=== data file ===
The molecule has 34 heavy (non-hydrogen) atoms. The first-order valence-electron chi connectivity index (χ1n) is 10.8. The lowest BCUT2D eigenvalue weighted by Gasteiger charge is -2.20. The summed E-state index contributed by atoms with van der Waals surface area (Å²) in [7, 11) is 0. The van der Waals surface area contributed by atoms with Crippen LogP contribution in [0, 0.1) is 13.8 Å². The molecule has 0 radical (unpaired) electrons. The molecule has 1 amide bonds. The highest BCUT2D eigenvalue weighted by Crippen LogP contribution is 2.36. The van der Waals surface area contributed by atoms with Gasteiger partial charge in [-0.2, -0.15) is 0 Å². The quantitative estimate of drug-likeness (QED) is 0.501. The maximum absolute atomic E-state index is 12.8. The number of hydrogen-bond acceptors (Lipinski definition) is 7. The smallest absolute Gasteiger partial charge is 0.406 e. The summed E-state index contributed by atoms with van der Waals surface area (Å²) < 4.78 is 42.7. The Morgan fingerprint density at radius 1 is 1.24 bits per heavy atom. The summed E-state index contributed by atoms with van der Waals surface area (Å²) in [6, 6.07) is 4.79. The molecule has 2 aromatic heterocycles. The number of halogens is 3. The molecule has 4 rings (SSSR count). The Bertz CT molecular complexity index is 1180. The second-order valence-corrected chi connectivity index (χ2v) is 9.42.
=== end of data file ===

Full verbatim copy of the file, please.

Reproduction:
The molecule has 34 heavy (non-hydrogen) atoms. The first-order valence-electron chi connectivity index (χ1n) is 10.8. The lowest BCUT2D eigenvalue weighted by Gasteiger charge is -2.20. The summed E-state index contributed by atoms with van der Waals surface area (Å²) in [7, 11) is 0. The van der Waals surface area contributed by atoms with Crippen LogP contribution in [0, 0.1) is 13.8 Å². The molecule has 0 radical (unpaired) electrons. The molecule has 1 amide bonds. The highest BCUT2D eigenvalue weighted by Crippen LogP contribution is 2.36. The van der Waals surface area contributed by atoms with Gasteiger partial charge in [-0.2, -0.15) is 0 Å². The quantitative estimate of drug-likeness (QED) is 0.501. The maximum absolute atomic E-state index is 12.8. The number of hydrogen-bond acceptors (Lipinski definition) is 7. The smallest absolute Gasteiger partial charge is 0.406 e. The summed E-state index contributed by atoms with van der Waals surface area (Å²) < 4.78 is 42.7. The Morgan fingerprint density at radius 1 is 1.24 bits per heavy atom. The summed E-state index contributed by atoms with van der Waals surface area (Å²) in [6, 6.07) is 4.79. The molecule has 2 aromatic heterocycles. The number of halogens is 3. The molecule has 4 rings (SSSR count). The Bertz CT molecular complexity index is 1180. The second-order valence-corrected chi connectivity index (χ2v) is 9.42.